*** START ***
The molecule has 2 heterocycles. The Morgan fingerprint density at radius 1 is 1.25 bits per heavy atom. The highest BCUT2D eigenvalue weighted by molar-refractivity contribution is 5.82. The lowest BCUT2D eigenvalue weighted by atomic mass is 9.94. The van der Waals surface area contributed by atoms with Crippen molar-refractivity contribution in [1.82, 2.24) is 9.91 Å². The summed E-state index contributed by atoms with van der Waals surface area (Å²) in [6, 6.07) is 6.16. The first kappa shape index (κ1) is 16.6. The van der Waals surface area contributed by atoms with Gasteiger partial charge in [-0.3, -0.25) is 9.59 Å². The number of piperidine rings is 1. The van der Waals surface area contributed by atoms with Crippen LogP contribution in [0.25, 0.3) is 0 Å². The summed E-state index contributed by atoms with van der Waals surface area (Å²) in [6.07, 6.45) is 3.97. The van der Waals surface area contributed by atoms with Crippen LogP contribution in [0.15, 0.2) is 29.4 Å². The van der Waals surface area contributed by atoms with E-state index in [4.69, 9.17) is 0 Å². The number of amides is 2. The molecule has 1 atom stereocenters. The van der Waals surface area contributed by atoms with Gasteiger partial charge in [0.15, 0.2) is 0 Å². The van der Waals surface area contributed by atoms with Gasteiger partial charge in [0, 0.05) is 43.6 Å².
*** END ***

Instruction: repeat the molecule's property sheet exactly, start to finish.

The molecule has 2 heterocycles. The Morgan fingerprint density at radius 1 is 1.25 bits per heavy atom. The highest BCUT2D eigenvalue weighted by molar-refractivity contribution is 5.82. The lowest BCUT2D eigenvalue weighted by atomic mass is 9.94. The van der Waals surface area contributed by atoms with Crippen molar-refractivity contribution in [1.82, 2.24) is 9.91 Å². The summed E-state index contributed by atoms with van der Waals surface area (Å²) in [6, 6.07) is 6.16. The first kappa shape index (κ1) is 16.6. The van der Waals surface area contributed by atoms with Gasteiger partial charge in [-0.3, -0.25) is 9.59 Å². The number of piperidine rings is 1. The van der Waals surface area contributed by atoms with Crippen LogP contribution in [0.25, 0.3) is 0 Å². The summed E-state index contributed by atoms with van der Waals surface area (Å²) in [6.07, 6.45) is 3.97. The van der Waals surface area contributed by atoms with Crippen LogP contribution in [0.15, 0.2) is 29.4 Å². The van der Waals surface area contributed by atoms with E-state index in [4.69, 9.17) is 0 Å². The number of amides is 2. The molecule has 1 atom stereocenters. The van der Waals surface area contributed by atoms with Gasteiger partial charge in [0.15, 0.2) is 0 Å². The van der Waals surface area contributed by atoms with Gasteiger partial charge in [0, 0.05) is 43.6 Å².